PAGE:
But the actual geographic land over here … has never quite been enough for me. I drive outside of New York City and into the Adirondacks or the Catskills—places people call mountains over here but that I tend to call “mountains” or, more accurately, hills—and into the rolling baby green hills of pastoral New England, and I can’t really separate the cliche picket fences and porches and quaint mailboxes with this puritanical moral ideal of the nuclear family, sexual shame, and policed gender roles.
The west, though … the Rockies … I have such a different relationship with the earth when I’m over there, when I’m looking at towering peaks on my morning commute, when I see the canyons and the deep green forests, the earth cut by water and carved out by glaciers. I feel so much more at home, so much more connected.
It’s in part because that is closer to my landscape of origin, that is closer to the drama of Southeast Alaska where I was literally created, birthed, and grew up.
But it’s partly something else, too. I think it’s partly because the grandeur, the sublimity of the west looks a lot more like my inner emotional landscape than the pastoral, serene east.
I talk about my “inner emotional world” or “emotional landscape” frequently. Lately, I’ve been talking about how many earthquakes it has endured, how much instability is in there now. Sometimes it helps to visualize the earth cracking apart, splitting, the magma of the earth spewing forth to destroy whatever structures I’ve put into place, like in that Joga video.
I like to talk about my emotional world in geographic metaphors. I’ve been deeply shaken this year. I’m still trying to clear the rubble and rebuild. A friend of mine recently said that she thinks the apocalypse—the impending end of the Mayan calendar, uh, tomorrow—actually is “all the hard stuff all at once” for everybody. It’s certainly true for me: the power dynamics in my life have dramatically shifted, my relationships have shifted, I woke up after a couple of months of being unconscious to find myself buried under a mountain of shit out of which I’m still trying to dig myself.
The sublime nature of the western United States matches my inner emotional landscape so much more than the east.
And if you’ll forgive the comparison, being out in the east feels incongruous almost in a transgender type of way—that my inner self does not match the outer surroundings, and I feel a serious disconnect. When the outer landscape matches my inner landscape, I feel integrated and whole in a much more comforting way.
Perhaps I should be aiming for more inner peace, inner calmness, such that the pastoral landscape surrounding me could be a goal, rather than a reflection. I don’t know about that. I’m a student of buddhism and tantra, and those lineages say that it’s not so much that I think our inner selves are peaceful, but that we separate our divine nature Self from the monkey mind self that is often chatter chatter chattering.
I don’t think a dramatic, sublime inner emotional landscape is bad. I think it’s real. I love being deeply in touch with emotions, experiences, divinity, the universe, energy, god, myself—whatever you want to label that. Lately, I have been incredibly reactive, moreso than I usually am, since my inner world has been such a disaster, but I usually have much more space between my reaction and my response, I usually have more control over my ability to respond, my response-aiblity if you will, and I am using all of my tools to lengthen the space between my reactions and my responses. (Meditation helps with that practice immensely.)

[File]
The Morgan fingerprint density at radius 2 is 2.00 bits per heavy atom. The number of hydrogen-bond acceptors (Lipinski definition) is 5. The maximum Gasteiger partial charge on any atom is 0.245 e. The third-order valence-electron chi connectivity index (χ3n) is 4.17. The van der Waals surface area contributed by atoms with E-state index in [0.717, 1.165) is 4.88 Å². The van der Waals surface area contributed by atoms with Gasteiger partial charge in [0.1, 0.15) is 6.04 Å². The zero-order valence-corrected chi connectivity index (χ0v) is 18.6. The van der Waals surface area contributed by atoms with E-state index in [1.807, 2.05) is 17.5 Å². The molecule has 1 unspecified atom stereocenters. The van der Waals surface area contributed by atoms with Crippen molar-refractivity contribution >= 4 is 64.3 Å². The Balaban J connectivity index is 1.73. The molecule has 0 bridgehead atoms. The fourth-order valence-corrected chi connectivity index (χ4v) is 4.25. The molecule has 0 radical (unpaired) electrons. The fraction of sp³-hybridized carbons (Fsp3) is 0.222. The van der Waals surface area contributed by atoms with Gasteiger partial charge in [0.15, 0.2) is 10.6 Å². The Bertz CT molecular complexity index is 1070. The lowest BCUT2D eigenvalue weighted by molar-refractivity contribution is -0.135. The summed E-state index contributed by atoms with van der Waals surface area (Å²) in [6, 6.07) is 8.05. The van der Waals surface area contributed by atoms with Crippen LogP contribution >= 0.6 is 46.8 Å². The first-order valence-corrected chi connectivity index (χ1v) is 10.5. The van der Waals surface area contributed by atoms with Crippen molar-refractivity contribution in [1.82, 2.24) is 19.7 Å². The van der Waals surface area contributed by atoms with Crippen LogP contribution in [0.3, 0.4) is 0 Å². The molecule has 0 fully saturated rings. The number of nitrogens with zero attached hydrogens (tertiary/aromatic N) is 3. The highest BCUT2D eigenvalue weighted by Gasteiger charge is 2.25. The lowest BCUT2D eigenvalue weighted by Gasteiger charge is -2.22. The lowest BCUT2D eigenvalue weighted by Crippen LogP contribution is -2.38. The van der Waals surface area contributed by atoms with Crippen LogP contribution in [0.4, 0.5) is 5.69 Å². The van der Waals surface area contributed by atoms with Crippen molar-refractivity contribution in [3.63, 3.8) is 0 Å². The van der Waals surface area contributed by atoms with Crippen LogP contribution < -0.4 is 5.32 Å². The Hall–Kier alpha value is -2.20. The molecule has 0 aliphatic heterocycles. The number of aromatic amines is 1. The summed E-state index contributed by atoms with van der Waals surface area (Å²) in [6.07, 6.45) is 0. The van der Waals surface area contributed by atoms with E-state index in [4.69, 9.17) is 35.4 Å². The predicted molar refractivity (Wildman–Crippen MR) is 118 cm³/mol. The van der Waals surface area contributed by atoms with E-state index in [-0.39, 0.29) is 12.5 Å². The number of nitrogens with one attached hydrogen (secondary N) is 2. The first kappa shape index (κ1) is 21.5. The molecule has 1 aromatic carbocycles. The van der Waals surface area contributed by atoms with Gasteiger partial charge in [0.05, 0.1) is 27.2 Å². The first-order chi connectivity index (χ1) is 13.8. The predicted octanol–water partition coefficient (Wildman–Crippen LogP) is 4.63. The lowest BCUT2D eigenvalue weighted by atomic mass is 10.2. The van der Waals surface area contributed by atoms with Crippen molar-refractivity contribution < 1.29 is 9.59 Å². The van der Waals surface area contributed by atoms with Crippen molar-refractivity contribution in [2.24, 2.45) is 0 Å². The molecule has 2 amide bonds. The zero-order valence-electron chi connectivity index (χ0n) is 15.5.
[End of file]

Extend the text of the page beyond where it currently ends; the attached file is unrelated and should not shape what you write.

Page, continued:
I’m getting better. Slowly waking up. Bringing myself back into alignment with these paths, my callings, my desires, following my goals, containing my time and energy and emotional landscapes. But I miss the west. I miss the mountains and valleys and deep lakes and rainforest. Sometimes I wish I was a better visual artist, that I could actually draw out an inner emotional landscape map, full of trails and paths and adventures, with maybe even a big X right over my heart to mark the treasure.
I’ve started crying on airplanes. It used to be ginger ale, now it’s wine. I probably should have eaten more than a bagel, should have had more for dinner last night than a whiskey flight and a kiss, but now I am crying and beginning to hear the beat of a second heart in my chest.
I am exhausted. I’d like to sleep for a year. By which I mean, I’d like to turn down my consciousness in order to have some rest. My rest has not been deep enough, has not penetrated my bones. Too much has happened in the past year. I opened up my chest from the back and wings sprang out, and now I cannot wear my shirts or binders or coats or old patterns anymore. Nothing fits. I am running, running to catch up with myself, when really I’m supposed to be flying. Why else would I have these new tools?
But sometimes my pen won’t move. I love and love and love, aching to make sense, make meaning, make love with my every movement, and sometimes all I can do is collapse because I’m overfull and not full enough. An underactive nervous system prone to depression and shutting down, a blank page. Still I ache and move and nourish and detox and meditate. Still I feel this pulsing in my chest, faint like something coming from within the walls, this second heart beating and every once in a while blinking a tiny little light like a pulsar star. I want to build. To do something with all of this love and throbbing energy and heat and pure life force I am lucky enough to have. I hope to never forget to be grateful for every breath of air I magically take in, every moment of reception, penetration, release, surrender, power. I can’t help but course it all through my every vein.